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Markets In the Summer Doldrums

We refer to the summer months as the doldrums due to the anemic volume and uninspired trading on Wall Street.

 

By Jeffrey Hirsch

 

Looking at the average daily trading volume of SPDR S&P 500 (NYSEARCA:SPY) on Yahoo! Finance (the new layout and format is going to take time to get accustomed too), it is just under 100 million shares per day over the past three months. SPY volume recently spiked as high as 333 million shares on June 24, 2016, Brexit sell-off, to a recent low of just a little over 54 million this past Tuesday. If volatility remains subdued, average daily volume is likely to continue to trend lower as the calendar heads toward August.

We refer to the summer months as the doldrums due to the anemic volume and uninspired trading on Wall Street. The individual trader, if they are looking to sell a stock, is generally met with disinterest from The Street. It becomes difficult to sell a stock at a good price. That is also why many summer rallies tend to be short lived and are quickly followed by a pullback or correction.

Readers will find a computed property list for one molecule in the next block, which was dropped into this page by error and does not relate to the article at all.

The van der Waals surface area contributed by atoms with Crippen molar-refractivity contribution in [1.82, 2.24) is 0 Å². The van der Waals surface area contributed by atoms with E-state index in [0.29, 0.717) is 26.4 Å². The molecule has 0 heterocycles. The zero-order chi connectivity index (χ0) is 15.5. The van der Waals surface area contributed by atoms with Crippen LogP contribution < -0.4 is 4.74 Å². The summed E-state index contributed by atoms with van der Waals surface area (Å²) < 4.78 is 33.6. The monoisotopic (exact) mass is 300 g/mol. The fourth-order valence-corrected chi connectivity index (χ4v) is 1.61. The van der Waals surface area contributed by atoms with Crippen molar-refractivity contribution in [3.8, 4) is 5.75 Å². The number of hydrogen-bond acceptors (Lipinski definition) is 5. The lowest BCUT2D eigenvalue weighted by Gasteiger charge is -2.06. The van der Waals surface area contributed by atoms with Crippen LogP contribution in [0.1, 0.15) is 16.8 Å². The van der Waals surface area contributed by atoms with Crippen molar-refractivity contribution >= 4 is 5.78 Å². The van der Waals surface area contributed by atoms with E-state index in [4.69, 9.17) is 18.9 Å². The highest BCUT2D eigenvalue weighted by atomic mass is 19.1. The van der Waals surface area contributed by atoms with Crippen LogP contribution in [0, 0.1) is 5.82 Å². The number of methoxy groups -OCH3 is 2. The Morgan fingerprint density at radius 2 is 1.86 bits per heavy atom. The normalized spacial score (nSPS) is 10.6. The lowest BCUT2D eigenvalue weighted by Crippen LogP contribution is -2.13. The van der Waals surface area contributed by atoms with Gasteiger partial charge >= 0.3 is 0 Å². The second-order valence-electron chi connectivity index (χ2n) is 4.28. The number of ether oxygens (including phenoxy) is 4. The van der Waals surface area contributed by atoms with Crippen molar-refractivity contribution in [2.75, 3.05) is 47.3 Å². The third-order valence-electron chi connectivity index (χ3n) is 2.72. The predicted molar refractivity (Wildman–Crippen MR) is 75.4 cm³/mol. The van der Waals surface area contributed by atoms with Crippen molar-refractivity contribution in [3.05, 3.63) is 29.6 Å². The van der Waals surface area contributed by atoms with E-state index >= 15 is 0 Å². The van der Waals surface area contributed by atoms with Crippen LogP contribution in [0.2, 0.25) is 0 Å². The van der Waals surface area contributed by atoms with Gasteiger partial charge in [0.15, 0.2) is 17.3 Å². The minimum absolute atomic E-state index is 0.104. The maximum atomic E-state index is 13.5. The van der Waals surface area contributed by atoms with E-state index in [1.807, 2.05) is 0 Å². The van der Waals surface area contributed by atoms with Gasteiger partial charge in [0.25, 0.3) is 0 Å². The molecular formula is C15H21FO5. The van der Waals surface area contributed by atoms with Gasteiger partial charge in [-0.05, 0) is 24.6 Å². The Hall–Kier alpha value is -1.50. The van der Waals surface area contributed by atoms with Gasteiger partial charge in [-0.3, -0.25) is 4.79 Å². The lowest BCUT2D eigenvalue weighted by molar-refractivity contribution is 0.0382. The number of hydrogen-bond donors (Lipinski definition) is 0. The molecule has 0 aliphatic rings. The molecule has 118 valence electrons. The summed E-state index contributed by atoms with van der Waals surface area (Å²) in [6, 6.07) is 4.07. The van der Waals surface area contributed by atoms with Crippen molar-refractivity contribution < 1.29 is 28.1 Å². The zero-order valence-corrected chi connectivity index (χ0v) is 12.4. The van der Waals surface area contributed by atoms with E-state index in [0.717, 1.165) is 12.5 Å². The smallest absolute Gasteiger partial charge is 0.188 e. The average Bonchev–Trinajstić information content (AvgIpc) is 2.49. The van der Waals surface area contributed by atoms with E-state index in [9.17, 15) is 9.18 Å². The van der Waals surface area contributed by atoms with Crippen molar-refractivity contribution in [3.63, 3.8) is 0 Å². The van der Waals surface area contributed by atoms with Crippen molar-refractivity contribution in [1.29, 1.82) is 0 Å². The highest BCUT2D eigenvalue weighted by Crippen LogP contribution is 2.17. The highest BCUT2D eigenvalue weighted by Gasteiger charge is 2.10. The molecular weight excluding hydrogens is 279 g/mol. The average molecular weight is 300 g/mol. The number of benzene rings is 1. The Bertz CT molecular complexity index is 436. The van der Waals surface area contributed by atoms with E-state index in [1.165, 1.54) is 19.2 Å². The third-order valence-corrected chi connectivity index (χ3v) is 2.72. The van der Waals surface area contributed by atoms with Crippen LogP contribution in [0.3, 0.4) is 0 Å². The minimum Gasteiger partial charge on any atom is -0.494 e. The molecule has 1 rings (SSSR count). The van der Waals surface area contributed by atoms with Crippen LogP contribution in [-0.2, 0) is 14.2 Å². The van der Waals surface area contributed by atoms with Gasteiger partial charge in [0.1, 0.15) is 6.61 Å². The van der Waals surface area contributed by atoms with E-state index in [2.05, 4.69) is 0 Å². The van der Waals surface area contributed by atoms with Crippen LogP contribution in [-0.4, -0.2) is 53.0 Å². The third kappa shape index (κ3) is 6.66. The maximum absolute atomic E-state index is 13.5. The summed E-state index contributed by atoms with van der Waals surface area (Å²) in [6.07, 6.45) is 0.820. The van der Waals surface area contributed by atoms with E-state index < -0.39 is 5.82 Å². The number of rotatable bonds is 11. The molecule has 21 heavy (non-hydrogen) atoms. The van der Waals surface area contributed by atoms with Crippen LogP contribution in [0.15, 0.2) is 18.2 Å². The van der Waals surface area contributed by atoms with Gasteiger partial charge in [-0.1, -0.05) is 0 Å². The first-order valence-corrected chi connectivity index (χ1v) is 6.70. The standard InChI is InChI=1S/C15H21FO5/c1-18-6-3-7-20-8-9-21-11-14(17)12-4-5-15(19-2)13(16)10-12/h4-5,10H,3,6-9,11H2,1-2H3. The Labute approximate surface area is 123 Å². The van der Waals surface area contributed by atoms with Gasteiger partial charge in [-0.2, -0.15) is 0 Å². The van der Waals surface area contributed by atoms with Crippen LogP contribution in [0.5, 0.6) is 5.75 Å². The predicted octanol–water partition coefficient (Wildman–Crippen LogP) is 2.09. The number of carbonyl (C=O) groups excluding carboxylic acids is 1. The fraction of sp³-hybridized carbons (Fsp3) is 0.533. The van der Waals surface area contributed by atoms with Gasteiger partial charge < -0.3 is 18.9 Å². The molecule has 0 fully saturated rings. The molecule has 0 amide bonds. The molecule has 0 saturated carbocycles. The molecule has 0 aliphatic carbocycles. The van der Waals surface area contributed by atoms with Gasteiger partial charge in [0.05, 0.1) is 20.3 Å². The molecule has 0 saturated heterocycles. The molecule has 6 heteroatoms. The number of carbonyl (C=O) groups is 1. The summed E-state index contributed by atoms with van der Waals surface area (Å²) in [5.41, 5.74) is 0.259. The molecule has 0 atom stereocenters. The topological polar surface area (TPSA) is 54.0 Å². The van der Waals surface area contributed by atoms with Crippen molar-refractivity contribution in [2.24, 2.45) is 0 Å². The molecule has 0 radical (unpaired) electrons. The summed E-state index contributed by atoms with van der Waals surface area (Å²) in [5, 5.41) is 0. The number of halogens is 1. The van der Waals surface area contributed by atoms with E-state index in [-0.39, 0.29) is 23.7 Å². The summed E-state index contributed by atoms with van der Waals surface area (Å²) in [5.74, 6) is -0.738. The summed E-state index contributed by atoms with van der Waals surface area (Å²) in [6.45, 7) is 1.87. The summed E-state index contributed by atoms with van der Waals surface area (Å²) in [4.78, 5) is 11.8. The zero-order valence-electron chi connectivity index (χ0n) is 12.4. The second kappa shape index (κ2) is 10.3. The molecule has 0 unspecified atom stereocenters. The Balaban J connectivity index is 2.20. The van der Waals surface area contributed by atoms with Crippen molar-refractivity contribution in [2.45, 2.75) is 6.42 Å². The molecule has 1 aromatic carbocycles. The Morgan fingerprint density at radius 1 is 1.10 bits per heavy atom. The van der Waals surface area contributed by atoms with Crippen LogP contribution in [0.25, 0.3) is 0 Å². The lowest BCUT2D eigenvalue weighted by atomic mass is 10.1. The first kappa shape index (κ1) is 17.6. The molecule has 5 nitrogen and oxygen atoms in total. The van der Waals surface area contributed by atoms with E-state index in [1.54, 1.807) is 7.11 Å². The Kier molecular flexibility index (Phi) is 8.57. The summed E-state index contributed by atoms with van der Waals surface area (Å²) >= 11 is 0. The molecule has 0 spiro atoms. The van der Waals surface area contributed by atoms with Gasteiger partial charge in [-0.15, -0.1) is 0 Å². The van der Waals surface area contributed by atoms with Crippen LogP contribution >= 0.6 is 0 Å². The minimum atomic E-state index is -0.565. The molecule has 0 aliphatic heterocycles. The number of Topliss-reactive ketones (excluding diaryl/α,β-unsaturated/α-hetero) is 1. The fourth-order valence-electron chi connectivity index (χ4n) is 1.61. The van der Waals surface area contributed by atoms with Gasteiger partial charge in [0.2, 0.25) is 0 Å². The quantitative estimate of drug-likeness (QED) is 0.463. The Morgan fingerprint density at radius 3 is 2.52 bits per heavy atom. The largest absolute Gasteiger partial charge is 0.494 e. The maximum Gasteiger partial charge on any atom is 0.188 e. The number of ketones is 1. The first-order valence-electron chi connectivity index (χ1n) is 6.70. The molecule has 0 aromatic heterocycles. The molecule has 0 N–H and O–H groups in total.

Below we have plotted the one-year seasonal volume patterns since 1965 for the NYSE and 1978 for NASDAQ (NYSEARCA:QQQ) against the annual average daily volume moving average for 2016 so far. The typical summer lull is highlighted in yellow. Note the spike in volume that occurred in late June as a result of the Brexit vote sell-off. Prior to then volume had been slowly, but steadily declining since late April. As of last Friday, volume has already sunk to pre-Brexit spike levels.

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An atypical surge in volume this summer, especially accompanied by outsized gains, would be an encouraging sign that the bull market will continue. However, should traders lose their conviction and participate in the annual summer exodus from The Street, a market pullback or correction could quickly unfold.